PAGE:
W.T. Barnum, Adrian Michigan cabinet card of young man with cross tie tack.
This handsome teen’s hair was a mess of waves in the front. He didn’t fight it with pomade, instead choosing to let it do its thing! He wears a distinguished white tie with a cross tie tack the focal point. A nice piece of jewelry with the chain hanging by the side. The cross itself appears to have horseshoes and bell symbols, and is this a saint in the middle? I’d like to find out what the cross represents, aside from being what I suspect is a luck charm. Could it be a military cross, a type of iron cross? It looks like the American sharpshooter one, except that one has a target in the center.
This card is of the 1870s-90s when flat and fat ties were extremely popular (and yet -random thought- I never see them in period films!). The fabric looks beautifully regal too. This portrait reminds me of this other cabinet card of the same era, with the similar type of tie and collar combination (and pose).
Update: this young man was a university student, member of the Alpha Tau Omega fraternity. The local chapter -Alpha Mu- in Adrian, Michigan was founded in 1881, and is still active today. This cabinet card is most likely from the 1880s! It would not be impossible to find out who he was.
Thank you, Val, for your research!
1/6th plate tintype. c. 1880’s. Private Collection.
A close-up portrait of two collarless gents smoking cigars. The one on the right looks like he shouldn’t be messed with! By comparison, his friend looks much more approachable. And Mr. Tough has his hand on his friend’s shoulder, a protective and dominant gesture? He comes off as the leader of the two.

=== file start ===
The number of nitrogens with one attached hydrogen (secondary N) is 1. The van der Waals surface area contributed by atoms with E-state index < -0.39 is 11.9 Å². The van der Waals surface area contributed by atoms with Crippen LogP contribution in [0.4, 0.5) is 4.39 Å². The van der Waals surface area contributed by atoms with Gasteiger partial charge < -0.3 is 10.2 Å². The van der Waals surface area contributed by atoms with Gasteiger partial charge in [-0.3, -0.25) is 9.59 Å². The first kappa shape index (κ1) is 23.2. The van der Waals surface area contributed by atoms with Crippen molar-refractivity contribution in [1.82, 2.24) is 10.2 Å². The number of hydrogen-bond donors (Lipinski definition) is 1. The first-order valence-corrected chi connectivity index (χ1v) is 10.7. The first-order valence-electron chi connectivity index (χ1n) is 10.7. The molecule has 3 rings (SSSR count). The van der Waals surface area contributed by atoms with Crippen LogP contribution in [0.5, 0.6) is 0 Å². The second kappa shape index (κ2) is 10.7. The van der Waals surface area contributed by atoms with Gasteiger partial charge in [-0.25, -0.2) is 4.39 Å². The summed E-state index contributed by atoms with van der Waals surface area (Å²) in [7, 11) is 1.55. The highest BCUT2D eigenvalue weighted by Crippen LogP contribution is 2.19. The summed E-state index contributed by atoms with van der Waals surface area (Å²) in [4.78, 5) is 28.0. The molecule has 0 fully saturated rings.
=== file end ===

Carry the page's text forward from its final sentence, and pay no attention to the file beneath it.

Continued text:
They didn’t bother to change into better garbs either, a rip is prominent on the pants. Once again, what their lives were like is mystery, yet one can’t help but wonder.
click for larger image.
Combine inspiration from my little debacle with the Prince of Wales’ photomontage, a boring Saturday, and this is what you get.
Our Victorian gent on this CDV had too good of an expression to leave him be, so a jackdaw flew in and perched on his head. His face brightened. I think he likes it. ;)~
Here’s the original vs. the retouched:
Hm…don’t know if I am in the mood for this…
And well, if you’d like to see this gent retouched but without the bird, here he is:
Staring at the viewer and a hint of a smile make a huge difference. Click for larger image.
Original front and back. 1870s-80s CDV. Private Collection.
Photographer: Carl Anderson (a British expat photographer?). Wenden. Russia.
1880s-90s 1/6th plate tintype. Private Collection.
Together we laughed, we cried, we played. We danced! And we drank, much more than you. We knew all the fine people too.
We tasted joys and pains, early springs and rains. We mourned lost lives, so fragile, more often than you.
Our time did come to an end. We are gone now, that’s true. Of all we felt remains a plated memory once in these hands, for you.
Ah, but what a fine time we had, what a fine time. We made it through! Say, will we meet again, at the call of a baby’s coo?
Click for larger detail
1880s-90s cabinet card. B.F.Kaler. Rhinelander, Wisconsin. Private Collection.
This Victorian man’s collar resembles a bishop neckband, but here the collar and sturdy chest piece look to be an all-in-one.
When this unidentified sitter had his picture taken, Pelican Rapids had only been recently renamed Rhinelander after Frederic W. Rhinelander of New York, who was president of the Milwaukee, Lake Shore & Western Road at the time. Rhinelander’s Wisconsin and Pelican rivers were ideal to transport lumber, as such the town became the newest timber mill of the northern part of the state. In 1882 the main railroad through town was completed, and in 1890 its population grew to about 3,000. Within the next decade Rhinelander boomed to almost double its size. Had this young man come to town in search of opportunities?
Photographer: B.F.Kaler. Rhinelander, Wisconsin. Mr. Kaler was the successor of Carl Krueger of The Krueger Studio.